- Encourage greater engagement – because each niche blog is tightly-focused, the readers are much more engaged and interested in the community of like-minded folks, asking questions, leaving comments and playing nice.
Lesson #4: Business blogging shouldn’t sell. It should market.
Outside of Apple and Nike, few companies have the sort of brand awareness and customer loyalty that Coca-Cola does. And how do they reward that kind of loyalty?
They build a blog devoted to their loyal fans.
If you are a person who likes Coke and history, then you’ll love its blog. It’s Coca-Cola’s Conversation Blog, a blog dedicated to the history of the soda producer.
At first glance, this doesn’t seem like a corporate blog at all. It’s more like walking into a shop and seeing products from another time. But in truth, this blog is all about one thing: marketing.
Here’s how they do it:
- It’s about deepening the brand – in a very subtle way, with all the historical items it shares, this blog shows you that not much of the Coca-Cola brand has really changed. The brand has been a leader for over a century.
- It’s about deepening loyalty – because Coca-Cola can reach back and bring up historical documents that are over 125 years old, it’s communicating to its customers “you can trust us to take care of you and your children.”
- It’s about deepening the experience – experience marketing is hot these days, so it’s natural that Coca-Cola would jump on that train, giving fans a taste of what the brand was like in the past. It’s truly a unique experience.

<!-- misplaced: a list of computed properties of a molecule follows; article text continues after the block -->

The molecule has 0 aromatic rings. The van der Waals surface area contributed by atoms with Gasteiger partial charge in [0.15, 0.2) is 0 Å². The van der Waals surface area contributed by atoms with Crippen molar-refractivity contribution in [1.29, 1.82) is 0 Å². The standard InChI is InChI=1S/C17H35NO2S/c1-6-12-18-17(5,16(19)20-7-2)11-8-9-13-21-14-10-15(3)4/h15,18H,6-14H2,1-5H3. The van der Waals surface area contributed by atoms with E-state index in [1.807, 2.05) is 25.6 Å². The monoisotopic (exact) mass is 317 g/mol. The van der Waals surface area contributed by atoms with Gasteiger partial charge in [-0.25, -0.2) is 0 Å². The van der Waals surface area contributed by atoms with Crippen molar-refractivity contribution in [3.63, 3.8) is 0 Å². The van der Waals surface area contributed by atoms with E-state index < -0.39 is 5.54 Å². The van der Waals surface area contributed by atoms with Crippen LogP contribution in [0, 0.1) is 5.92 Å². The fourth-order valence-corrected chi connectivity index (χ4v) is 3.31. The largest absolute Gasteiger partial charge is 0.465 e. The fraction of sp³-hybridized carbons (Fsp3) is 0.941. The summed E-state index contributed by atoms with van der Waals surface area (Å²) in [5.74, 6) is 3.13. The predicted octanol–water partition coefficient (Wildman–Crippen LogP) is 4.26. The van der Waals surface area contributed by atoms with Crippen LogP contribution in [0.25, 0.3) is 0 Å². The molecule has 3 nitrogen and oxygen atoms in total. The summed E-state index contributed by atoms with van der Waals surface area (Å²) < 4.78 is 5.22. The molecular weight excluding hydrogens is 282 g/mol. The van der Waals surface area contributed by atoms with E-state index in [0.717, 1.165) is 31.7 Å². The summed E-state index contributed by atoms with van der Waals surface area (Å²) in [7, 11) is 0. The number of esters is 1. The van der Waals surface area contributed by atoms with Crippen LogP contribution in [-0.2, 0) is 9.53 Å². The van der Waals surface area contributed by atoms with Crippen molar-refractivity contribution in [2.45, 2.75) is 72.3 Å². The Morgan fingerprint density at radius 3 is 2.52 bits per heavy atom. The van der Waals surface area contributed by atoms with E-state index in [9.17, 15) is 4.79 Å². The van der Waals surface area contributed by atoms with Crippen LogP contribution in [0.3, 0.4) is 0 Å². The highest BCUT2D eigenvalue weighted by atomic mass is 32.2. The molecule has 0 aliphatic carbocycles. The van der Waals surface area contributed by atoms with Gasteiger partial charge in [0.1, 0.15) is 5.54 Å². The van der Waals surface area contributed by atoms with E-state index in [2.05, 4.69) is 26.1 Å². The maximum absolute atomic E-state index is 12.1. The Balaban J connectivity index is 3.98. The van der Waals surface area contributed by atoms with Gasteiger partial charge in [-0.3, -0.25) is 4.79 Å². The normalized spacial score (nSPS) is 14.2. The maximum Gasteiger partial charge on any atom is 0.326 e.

What can you do with your blog to adopt some of Coca-Cola’s strategies? Here are some questions to ask yourself:
- Outside of your cornerstone content, what do your readers find interesting? What do they care about?
- Can you develop a niche blog and niche community around that topic?
- What about your brand that is unique? Are you giving it enough attention?
- In regards to the content, what can you give your readers that will build loyalty today and in the future?
Lesson #5: Never abandon your blog in favor of Facebook
One interesting trend that was uncovered from the Dartmouth study was that some Fortune 500 companies have abandoned their blogs in favour of Facebook.
Now, while it’s wise not to ignore the 800-million member social site, giving up your blog is a bad idea. Here is why:
- You can’t fully brand your Fan Page experience –you can customize certain aspects about your Fan Page, but you won’t have control over such things as color, logos and messages.
- Facebook notes suck compared to blog posts – there is no comparison between the two. Besides, Facebook Notes hardly get read, right?
- Facebook owns the content – of course, you could download the content if you wanted to, but why go through the hassle when you can publish the content on your site?
- Lack of SEO – inside Facebook, it’s tough to control meta tags connected to photos, videos, updates and notes. On the other hand, you can easily optimize your blog. SEO on your blog will help you control your content’s ranking, bringing you greater visibility, unlike Facebook.
Facebook is great for deepening your engagement with your readers, but it should never replace blogging. Ever!
While most Fortune 500 companies haven’t caught onto the importance of blogging, those that have can teach you a lot. From friendly, engaging posts to vibrant communities, their blogs have a thing or two to teach us.
What other large corporation blogs do you admire? And why?